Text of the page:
Why Use The Delight Scale?

Whether we look at the consumer market or the enterprise market, we are witnessing a transition from hardware, software, and service as an individual source of value to the experience value that arises from their combination. As hardware, software and services work together to deliver value. It is about the overarching experience a user receives that distinguishes a good product and a great product. Understanding how the different parts of the offering or even the different features of one component contribute to the overall experience provides valuable insights into engagement and loyalty and ultimately into the competitive advantage or weakness a product has.

Net Promoter Score (NPS) is a measure that has grown in popularity over the years, especially for products, like smartphones and PCs, where market saturation made market share less effective from a marketing perspective. NPS lets a business categorize its customers based on whether they would promote their product by referral. The NPS score is calculated by considering the number of promoters, detractors and passive customers. This measure provides a quick and easy snapshot of how your customer base feels about your brand or product at a point in time. Yet, the very simplicity that made NPS popular proves to be the biggest weakness, especially as we move towards experience-driven products. This is because NPS tells you how your customers feel but not why. NPS’s critics are mostly dissatisfied with its failure to predict loyalty behaviors such as repurchase. NPS is attitudinal rather than behavioral, meaning it focuses on what you say you will do rather than what you do. Satisfaction has proven to be a better predictor of recommendations. Lastly, NPS is not a composite index, but rather it is based on a straightforward question.

Considering all the criticism, it is easy to see how NPS can be helpful in the assessment of customer satisfaction and loyalty. Still, it should not be used as the only metric of customer loyalty.

Another prevalent measure used by brands is Customer Satisfaction (CSAT). Customer satisfaction is precisely what it says on the box: a measurement that determines how happy customers are with a company’s products, services, and capabilities. Some people say it is a measurement that determines how products or services provided by a company meet customers’ expectations. However, the question asked does not always refer to initial expectation, making this definition of CSAT debatable. CSAT is different from Customer Loyalty which measures customers’ involvement over time rather than at one point in time. Yet, there is a correlation between CSAT and churn, most likely why some people think that customer satisfaction and loyalty are the same. This is also why CSAT is a poor predictor of future customer behavior.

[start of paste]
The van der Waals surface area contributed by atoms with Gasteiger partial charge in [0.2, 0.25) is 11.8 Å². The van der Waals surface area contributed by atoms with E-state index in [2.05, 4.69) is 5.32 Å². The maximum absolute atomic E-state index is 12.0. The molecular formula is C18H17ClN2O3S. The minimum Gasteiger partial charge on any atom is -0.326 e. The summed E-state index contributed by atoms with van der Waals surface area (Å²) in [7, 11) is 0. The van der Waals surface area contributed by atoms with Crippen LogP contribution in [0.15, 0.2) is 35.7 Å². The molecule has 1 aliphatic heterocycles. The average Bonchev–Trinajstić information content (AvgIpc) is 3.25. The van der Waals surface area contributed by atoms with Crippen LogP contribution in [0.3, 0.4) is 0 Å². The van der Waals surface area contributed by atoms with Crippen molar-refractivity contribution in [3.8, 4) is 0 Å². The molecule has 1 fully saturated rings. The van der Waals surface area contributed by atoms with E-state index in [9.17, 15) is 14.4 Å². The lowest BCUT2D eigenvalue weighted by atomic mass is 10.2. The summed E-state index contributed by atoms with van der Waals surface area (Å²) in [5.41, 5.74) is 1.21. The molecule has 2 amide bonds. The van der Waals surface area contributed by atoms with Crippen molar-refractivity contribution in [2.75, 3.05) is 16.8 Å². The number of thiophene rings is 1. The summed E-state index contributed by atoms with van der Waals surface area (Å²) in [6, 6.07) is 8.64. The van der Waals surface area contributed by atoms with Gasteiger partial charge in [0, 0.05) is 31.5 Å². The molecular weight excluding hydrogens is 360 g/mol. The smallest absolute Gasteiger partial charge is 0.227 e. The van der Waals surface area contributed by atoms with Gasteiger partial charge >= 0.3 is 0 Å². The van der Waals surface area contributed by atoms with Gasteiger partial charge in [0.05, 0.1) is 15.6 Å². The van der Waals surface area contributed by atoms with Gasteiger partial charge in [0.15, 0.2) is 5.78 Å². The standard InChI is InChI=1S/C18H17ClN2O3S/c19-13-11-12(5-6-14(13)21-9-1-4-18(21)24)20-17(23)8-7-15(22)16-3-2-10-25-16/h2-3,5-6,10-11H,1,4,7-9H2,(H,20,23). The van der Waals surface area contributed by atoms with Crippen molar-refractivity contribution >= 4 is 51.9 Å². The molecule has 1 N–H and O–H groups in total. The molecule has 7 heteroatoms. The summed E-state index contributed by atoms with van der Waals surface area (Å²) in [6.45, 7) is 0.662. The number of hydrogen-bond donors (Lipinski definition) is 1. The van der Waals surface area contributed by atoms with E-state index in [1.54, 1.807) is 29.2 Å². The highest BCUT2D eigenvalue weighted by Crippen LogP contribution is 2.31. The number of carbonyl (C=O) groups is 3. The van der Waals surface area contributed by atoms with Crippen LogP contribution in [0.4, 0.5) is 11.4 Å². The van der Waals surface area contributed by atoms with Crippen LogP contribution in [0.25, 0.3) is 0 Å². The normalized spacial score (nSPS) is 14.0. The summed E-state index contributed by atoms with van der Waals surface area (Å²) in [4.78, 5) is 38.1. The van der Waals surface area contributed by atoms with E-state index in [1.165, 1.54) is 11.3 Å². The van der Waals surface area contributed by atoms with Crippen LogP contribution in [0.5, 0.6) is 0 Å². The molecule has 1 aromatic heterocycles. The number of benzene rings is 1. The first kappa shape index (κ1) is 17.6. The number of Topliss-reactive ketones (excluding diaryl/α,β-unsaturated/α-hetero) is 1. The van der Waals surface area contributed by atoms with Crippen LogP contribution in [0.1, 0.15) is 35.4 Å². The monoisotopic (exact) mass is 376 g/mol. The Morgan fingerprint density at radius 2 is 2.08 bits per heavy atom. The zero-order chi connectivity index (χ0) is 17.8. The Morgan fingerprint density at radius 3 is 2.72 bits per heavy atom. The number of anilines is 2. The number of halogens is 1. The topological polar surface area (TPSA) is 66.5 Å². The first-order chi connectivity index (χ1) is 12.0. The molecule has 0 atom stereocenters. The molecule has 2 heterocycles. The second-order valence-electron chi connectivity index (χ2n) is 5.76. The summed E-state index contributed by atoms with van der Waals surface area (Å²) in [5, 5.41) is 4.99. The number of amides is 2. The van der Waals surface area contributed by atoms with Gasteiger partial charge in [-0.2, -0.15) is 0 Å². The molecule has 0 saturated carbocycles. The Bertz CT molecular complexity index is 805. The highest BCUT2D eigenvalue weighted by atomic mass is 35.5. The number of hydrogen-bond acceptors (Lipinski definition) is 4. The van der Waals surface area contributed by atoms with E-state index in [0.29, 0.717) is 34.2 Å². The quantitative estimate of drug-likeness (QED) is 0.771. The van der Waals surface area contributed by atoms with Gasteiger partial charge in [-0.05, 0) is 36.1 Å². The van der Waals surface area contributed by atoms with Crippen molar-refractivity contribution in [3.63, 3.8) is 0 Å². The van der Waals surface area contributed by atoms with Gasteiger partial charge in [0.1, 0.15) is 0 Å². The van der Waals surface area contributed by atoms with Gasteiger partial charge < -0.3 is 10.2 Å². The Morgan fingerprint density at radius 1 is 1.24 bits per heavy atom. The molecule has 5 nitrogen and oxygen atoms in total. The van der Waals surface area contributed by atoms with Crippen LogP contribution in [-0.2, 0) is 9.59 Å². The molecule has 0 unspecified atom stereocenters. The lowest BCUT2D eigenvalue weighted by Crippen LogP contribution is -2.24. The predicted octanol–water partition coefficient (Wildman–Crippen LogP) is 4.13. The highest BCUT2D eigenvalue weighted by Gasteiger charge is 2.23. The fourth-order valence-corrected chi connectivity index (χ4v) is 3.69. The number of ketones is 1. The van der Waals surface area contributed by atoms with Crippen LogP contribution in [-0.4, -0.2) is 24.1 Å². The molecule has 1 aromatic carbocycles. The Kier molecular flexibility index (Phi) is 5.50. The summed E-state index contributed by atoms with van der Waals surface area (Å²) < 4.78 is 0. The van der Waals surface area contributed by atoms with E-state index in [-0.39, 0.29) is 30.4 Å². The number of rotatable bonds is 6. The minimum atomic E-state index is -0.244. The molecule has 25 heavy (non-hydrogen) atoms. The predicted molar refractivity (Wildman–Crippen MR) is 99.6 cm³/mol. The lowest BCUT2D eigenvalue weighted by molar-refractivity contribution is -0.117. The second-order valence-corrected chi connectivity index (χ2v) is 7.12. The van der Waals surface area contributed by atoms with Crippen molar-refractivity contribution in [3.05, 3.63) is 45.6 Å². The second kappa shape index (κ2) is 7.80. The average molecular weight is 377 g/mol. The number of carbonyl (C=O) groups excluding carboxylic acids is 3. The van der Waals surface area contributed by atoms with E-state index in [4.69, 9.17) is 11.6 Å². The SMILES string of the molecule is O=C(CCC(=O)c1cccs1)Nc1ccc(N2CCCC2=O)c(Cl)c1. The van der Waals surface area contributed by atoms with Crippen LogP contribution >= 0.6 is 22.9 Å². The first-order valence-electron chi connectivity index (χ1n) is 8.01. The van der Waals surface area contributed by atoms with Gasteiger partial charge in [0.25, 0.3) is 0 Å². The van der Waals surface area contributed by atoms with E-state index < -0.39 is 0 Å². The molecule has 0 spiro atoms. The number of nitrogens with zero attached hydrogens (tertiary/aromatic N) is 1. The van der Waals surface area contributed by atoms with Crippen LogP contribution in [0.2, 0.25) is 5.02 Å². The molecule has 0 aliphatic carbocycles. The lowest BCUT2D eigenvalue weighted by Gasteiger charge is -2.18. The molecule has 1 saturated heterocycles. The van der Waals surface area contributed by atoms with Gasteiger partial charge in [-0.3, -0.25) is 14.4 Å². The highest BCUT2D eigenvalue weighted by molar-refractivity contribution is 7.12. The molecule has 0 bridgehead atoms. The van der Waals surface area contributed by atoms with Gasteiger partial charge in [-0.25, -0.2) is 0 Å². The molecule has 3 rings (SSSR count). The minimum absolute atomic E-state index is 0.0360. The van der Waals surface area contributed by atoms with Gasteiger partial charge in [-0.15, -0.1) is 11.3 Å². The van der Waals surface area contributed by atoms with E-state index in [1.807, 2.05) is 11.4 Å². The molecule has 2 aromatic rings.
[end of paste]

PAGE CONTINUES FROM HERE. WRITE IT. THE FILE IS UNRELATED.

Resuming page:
These two simple questions that by themselves provide an assessment but minimal insights to act upon to improve a product, adjust the target market or fine-tune marketing. We looked at all the factors that play a role in assessing product experience, and we worked on crafting a new composite index. The Delight Scale is built on the ten best questions prepared to capture product experience across a series of products from hardware to apps as well as services.  It captures willingness to recommend the product prompted and unprompted, customer satisfaction in relation to expectations, sentiment on price, intention to repurchase and more. The results are scored, weighted, and aggregated into a product’s Delight Score. This approach has proven to lead to a much more holistic measurement of customer experience, actionable product insights to truly separate great products from average ones. Delight is the bedrock of every loyal and engaged customer. 

Product marketing and product planning can rely on this new measure and the insights it provides to better understand their products and the effectiveness of their positioning and advertising, and how their products stuck up against the competition.

While the usefulness of the Delight Scale is apparent in a consumer environment, we designed it with versatility in mind so it can be used in an enterprise context. As digital transformation accelerates, user’s reliance on technology grows, and so does the need to measure how satisfied employees are with the tools they are given to perform their job. While the measure available to consumer market brands to measure product experience could have been better, at least they targeted the right people and provided some albeit limited insights. The enterprise market has had very little over the years, and mostly what has been available focused on the chooser of the technology products rather than the users. Basically, any measure focused on the IT manager’s satisfaction rather than the user’s. The current trend highlighting the importance of employee’s experience and engagement is shifting the priority from the chooser to the user opening the doors for the Delight Scale to make a difference.

Wouldn’t you rather be delighted than just satisfied? So why settle for your products to only deliver satisfaction? The Delight Scale is the product experience measurement reimagined that will help you set your products apart from the rest.

 

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